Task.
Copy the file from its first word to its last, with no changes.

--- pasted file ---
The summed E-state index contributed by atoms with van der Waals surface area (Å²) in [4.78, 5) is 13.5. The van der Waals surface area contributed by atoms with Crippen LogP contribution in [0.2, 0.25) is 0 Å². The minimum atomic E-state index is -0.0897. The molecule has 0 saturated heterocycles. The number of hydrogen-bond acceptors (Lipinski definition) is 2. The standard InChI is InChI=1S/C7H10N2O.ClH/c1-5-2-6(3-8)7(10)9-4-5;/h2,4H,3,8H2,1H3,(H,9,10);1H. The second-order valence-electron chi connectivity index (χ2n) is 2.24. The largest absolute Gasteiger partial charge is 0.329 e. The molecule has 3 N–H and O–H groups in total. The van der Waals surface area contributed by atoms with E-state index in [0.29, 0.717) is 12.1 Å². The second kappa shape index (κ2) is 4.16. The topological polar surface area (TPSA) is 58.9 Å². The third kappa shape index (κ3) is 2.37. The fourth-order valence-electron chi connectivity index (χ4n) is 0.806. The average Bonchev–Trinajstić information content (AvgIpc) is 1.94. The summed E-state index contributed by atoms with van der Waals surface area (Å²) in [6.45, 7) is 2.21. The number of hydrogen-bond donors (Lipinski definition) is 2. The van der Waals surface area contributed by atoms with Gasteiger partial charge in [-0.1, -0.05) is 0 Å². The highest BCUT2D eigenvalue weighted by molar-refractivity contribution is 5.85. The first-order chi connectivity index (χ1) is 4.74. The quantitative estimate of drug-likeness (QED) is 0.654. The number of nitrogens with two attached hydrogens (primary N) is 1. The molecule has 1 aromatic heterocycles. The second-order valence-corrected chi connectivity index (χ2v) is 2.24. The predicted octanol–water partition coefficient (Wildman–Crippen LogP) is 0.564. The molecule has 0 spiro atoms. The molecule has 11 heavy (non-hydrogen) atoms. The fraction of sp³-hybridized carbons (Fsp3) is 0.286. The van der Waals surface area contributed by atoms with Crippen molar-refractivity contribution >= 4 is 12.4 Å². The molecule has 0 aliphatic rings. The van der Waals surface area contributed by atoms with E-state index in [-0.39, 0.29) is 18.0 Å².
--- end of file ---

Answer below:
The summed E-state index contributed by atoms with van der Waals surface area (Å²) in [4.78, 5) is 13.5. The van der Waals surface area contributed by atoms with Crippen LogP contribution in [0.2, 0.25) is 0 Å². The minimum atomic E-state index is -0.0897. The molecule has 0 saturated heterocycles. The number of hydrogen-bond acceptors (Lipinski definition) is 2. The standard InChI is InChI=1S/C7H10N2O.ClH/c1-5-2-6(3-8)7(10)9-4-5;/h2,4H,3,8H2,1H3,(H,9,10);1H. The second-order valence-electron chi connectivity index (χ2n) is 2.24. The largest absolute Gasteiger partial charge is 0.329 e. The molecule has 3 N–H and O–H groups in total. The van der Waals surface area contributed by atoms with E-state index in [0.29, 0.717) is 12.1 Å². The second kappa shape index (κ2) is 4.16. The topological polar surface area (TPSA) is 58.9 Å². The third kappa shape index (κ3) is 2.37. The fourth-order valence-electron chi connectivity index (χ4n) is 0.806. The average Bonchev–Trinajstić information content (AvgIpc) is 1.94. The summed E-state index contributed by atoms with van der Waals surface area (Å²) in [6.45, 7) is 2.21. The number of hydrogen-bond donors (Lipinski definition) is 2. The van der Waals surface area contributed by atoms with Gasteiger partial charge in [-0.1, -0.05) is 0 Å². The highest BCUT2D eigenvalue weighted by molar-refractivity contribution is 5.85. The first-order chi connectivity index (χ1) is 4.74. The quantitative estimate of drug-likeness (QED) is 0.654. The number of nitrogens with two attached hydrogens (primary N) is 1. The molecule has 1 aromatic heterocycles. The second-order valence-corrected chi connectivity index (χ2v) is 2.24. The predicted octanol–water partition coefficient (Wildman–Crippen LogP) is 0.564. The molecule has 0 spiro atoms. The molecule has 11 heavy (non-hydrogen) atoms. The fraction of sp³-hybridized carbons (Fsp3) is 0.286. The van der Waals surface area contributed by atoms with Crippen molar-refractivity contribution >= 4 is 12.4 Å². The molecule has 0 aliphatic rings. The van der Waals surface area contributed by atoms with E-state index in [-0.39, 0.29) is 18.0 Å².